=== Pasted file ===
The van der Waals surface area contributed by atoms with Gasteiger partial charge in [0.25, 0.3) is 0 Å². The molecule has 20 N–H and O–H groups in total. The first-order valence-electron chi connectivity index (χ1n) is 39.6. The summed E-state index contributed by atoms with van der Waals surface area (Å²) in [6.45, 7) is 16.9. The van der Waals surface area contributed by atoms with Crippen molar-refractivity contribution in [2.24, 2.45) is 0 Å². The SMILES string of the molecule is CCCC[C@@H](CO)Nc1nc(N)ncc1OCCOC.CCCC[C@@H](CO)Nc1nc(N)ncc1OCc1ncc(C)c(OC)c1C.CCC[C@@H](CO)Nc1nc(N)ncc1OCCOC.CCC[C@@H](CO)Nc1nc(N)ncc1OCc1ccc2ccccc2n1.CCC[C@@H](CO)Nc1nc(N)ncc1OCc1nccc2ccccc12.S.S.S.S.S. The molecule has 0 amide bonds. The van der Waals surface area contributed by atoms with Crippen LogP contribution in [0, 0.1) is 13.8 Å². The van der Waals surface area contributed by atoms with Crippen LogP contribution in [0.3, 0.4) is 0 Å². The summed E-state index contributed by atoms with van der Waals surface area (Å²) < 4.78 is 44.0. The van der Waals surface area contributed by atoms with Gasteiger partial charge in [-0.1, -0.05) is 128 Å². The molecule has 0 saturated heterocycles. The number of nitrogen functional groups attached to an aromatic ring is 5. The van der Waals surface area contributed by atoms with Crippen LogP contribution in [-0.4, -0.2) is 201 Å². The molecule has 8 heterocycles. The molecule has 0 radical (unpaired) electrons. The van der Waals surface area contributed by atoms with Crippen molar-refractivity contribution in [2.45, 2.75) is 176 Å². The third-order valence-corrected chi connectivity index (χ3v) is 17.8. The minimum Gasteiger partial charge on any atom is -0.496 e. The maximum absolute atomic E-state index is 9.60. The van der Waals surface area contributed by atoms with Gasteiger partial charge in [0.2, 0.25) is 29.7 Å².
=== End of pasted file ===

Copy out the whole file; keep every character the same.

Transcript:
The van der Waals surface area contributed by atoms with Gasteiger partial charge in [0.25, 0.3) is 0 Å². The molecule has 20 N–H and O–H groups in total. The first-order valence-electron chi connectivity index (χ1n) is 39.6. The summed E-state index contributed by atoms with van der Waals surface area (Å²) in [6.45, 7) is 16.9. The van der Waals surface area contributed by atoms with Crippen molar-refractivity contribution in [2.24, 2.45) is 0 Å². The SMILES string of the molecule is CCCC[C@@H](CO)Nc1nc(N)ncc1OCCOC.CCCC[C@@H](CO)Nc1nc(N)ncc1OCc1ncc(C)c(OC)c1C.CCC[C@@H](CO)Nc1nc(N)ncc1OCCOC.CCC[C@@H](CO)Nc1nc(N)ncc1OCc1ccc2ccccc2n1.CCC[C@@H](CO)Nc1nc(N)ncc1OCc1nccc2ccccc12.S.S.S.S.S. The molecule has 0 amide bonds. The van der Waals surface area contributed by atoms with Crippen LogP contribution in [0, 0.1) is 13.8 Å². The van der Waals surface area contributed by atoms with Crippen LogP contribution in [0.3, 0.4) is 0 Å². The summed E-state index contributed by atoms with van der Waals surface area (Å²) < 4.78 is 44.0. The van der Waals surface area contributed by atoms with Gasteiger partial charge in [-0.1, -0.05) is 128 Å². The molecule has 0 saturated heterocycles. The number of nitrogen functional groups attached to an aromatic ring is 5. The van der Waals surface area contributed by atoms with Crippen LogP contribution in [-0.4, -0.2) is 201 Å². The molecule has 8 heterocycles. The molecule has 0 radical (unpaired) electrons. The van der Waals surface area contributed by atoms with Crippen molar-refractivity contribution in [2.45, 2.75) is 176 Å². The third-order valence-corrected chi connectivity index (χ3v) is 17.8. The minimum Gasteiger partial charge on any atom is -0.496 e. The maximum absolute atomic E-state index is 9.60. The van der Waals surface area contributed by atoms with Gasteiger partial charge in [0.2, 0.25) is 29.7 Å².